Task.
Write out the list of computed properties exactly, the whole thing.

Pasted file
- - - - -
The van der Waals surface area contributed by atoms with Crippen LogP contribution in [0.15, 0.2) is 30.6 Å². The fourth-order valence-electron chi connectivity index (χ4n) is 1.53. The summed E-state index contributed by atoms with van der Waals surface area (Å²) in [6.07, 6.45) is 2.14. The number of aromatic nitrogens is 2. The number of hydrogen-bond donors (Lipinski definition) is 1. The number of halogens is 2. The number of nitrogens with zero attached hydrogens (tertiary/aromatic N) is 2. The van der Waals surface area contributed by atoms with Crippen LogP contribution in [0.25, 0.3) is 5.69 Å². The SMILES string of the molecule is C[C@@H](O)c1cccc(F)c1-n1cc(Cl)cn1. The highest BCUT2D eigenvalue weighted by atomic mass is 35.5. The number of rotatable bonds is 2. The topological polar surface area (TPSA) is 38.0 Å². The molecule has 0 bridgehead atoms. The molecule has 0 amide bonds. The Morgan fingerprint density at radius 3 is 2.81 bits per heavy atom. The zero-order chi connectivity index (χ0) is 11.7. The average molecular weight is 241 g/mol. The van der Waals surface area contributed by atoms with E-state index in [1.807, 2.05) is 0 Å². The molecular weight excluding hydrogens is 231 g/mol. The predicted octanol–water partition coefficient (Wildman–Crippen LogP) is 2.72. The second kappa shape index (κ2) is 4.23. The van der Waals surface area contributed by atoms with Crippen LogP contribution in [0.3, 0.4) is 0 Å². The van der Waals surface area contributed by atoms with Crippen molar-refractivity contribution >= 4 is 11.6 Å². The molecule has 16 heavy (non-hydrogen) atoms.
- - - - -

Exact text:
The van der Waals surface area contributed by atoms with Crippen LogP contribution in [0.15, 0.2) is 30.6 Å². The fourth-order valence-electron chi connectivity index (χ4n) is 1.53. The summed E-state index contributed by atoms with van der Waals surface area (Å²) in [6.07, 6.45) is 2.14. The number of aromatic nitrogens is 2. The number of hydrogen-bond donors (Lipinski definition) is 1. The number of halogens is 2. The number of nitrogens with zero attached hydrogens (tertiary/aromatic N) is 2. The van der Waals surface area contributed by atoms with Crippen LogP contribution in [0.25, 0.3) is 5.69 Å². The SMILES string of the molecule is C[C@@H](O)c1cccc(F)c1-n1cc(Cl)cn1. The highest BCUT2D eigenvalue weighted by atomic mass is 35.5. The number of rotatable bonds is 2. The topological polar surface area (TPSA) is 38.0 Å². The molecule has 0 bridgehead atoms. The molecule has 0 amide bonds. The Morgan fingerprint density at radius 3 is 2.81 bits per heavy atom. The zero-order chi connectivity index (χ0) is 11.7. The average molecular weight is 241 g/mol. The van der Waals surface area contributed by atoms with E-state index in [1.807, 2.05) is 0 Å². The molecular weight excluding hydrogens is 231 g/mol. The predicted octanol–water partition coefficient (Wildman–Crippen LogP) is 2.72. The second kappa shape index (κ2) is 4.23. The van der Waals surface area contributed by atoms with Crippen LogP contribution in [0.3, 0.4) is 0 Å². The van der Waals surface area contributed by atoms with Crippen molar-refractivity contribution >= 4 is 11.6 Å². The molecule has 16 heavy (non-hydrogen) atoms.